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Gulf Coast begins relief planning

BY PJ HELLER | BILOXI, Miss. | October 2, 1998

BILOXI, Miss. (Oct. 2, 1998) -- Interfaith relief efforts were taking shape today throughout the Gulf Coast as faith-based and secular organizations jointly began determining how best to help residents affected by Hurricane Georges.

One interfaith being organized in Mississippi is expected to incorporate groups throughout Jackson, Hancock and Harrison counties, the three coastal counties hard hit by Georges.

"It's coming together very well," reported Charles Moeller of Church World Service who was helping organize the interfaith relief effort.

Moeller also hoped to reactivate the South Baldwin Alabama Interfaith, which was formed last year in response to Hurricane Danny.

Ironically, Baldwin County was part of Project Impact, a program started by the Federal Emergency Management Agency aimed at building disaster-resistant communities. Pascagoula, Miss., which also faced the wrath of Georges when it came ashore and was still dealing with flood waters on Thursday, was another community participating in Project Impact.

Moeller was also scheduled to meet today with the Mobile County (Ala.) VOAD (Volunteer Organizations Active in Disasters) and expressed optimism that the group would assist in recovery efforts in Mobile and the smaller surrounding communities.

More than 300 homes and businesses suffered major damage in Mobile and Gulf Shores, according to officials.

Moeller said he was concerned about the situation in the Florida Panhandle, where heavy flooding was still being reported at mid-week. Florida officials said Georges caused an estimated $125 million to $150 million in damages in northwest Florida.

"We're really concerned with what's going on there," he said. "There are still many unknowns. We will have some needs there."

Moeller said that the interfaiths would focus on residents who need assistance but were not receiving aid from FEMA or the Small Business Administration.

"We will be working with those residents who have fallen through the cracks, trying to see if we can find other resources for them," he said.

Another focus will be on bringing in volunteers to assist in cleanup and rebuilding efforts, he noted.

With storm damage assessments still under way late in the week, initial damage estimates in the U.S. and the Caribbean were put at $2 billion. Four storm-related deaths were reported in the U.S. and more than 400 deaths were reported throughout the Caribbean.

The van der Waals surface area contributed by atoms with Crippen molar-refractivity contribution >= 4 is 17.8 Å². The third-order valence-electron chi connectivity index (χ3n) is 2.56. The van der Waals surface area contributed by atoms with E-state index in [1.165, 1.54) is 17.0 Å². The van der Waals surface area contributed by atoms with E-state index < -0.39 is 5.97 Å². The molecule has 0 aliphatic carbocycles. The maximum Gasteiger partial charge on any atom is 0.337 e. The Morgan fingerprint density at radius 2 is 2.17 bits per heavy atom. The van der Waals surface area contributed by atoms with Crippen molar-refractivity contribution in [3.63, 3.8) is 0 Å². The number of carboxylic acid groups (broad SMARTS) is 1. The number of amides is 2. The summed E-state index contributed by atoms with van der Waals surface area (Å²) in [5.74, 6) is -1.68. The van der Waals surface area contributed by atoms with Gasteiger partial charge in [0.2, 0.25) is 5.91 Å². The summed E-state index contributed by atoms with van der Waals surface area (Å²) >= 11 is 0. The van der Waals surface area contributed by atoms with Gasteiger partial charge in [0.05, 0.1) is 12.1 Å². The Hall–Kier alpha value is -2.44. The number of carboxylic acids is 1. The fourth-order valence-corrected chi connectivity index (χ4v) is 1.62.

As Georges dissipated and moved across the southeast, flood warnings had gone up in south Georgia. Moeller reported that Albany, Ga., still recovering from earlier storms, received rain but otherwise was not affected. The storm also spawned several tornadoes.

FEMA director James Lee Witt, who toured the stricken areas of Louisiana, Alabama and Mississippi on Wednesday, said more than 1,000 homes were flooded in coastal Mississippi and even greater damage was expected in Alabama. In the Florida Keys, where Georges first touched the U.S., some 1,500 homes and 693 mobile homes were damaged, according to preliminary FEMA reports.

President Clinton declared the entire storm-damaged area a disaster area, making it eligible for federal assistance.

Residents in the storm-ravaged areas, meantime, began returning home - or trying to return home -- and sifting through what was left of their belongings.

"I don't think there is any misery worse than high water," said Mississippi Gov. Kirk Fordice. "It causes so much work, it exhausts people, and you keep on working and you still got a mess. Moving mud and water is very discouraging."

But that's exactly what many residents throughout the region had to cope with in the wake of Georges, which made landfall early Monday near Biloxi with winds of 105 mph and torrential rains. In some areas, the storm dumped up to 30 inches of rain, pushing rivers over their banks and flooding roads and bridges.

By this morning, flooding had receded in most areas, shelters were all but empty and residents were trying to put their lives back together. Electrical power remained out Thursday in several areas of Mississippi, Florida and Alabama.

Both Fordice and Alabama Gov. Fob James both reported that structural damage to buildings there, was minimal.

Posted Oct. 2, 1998

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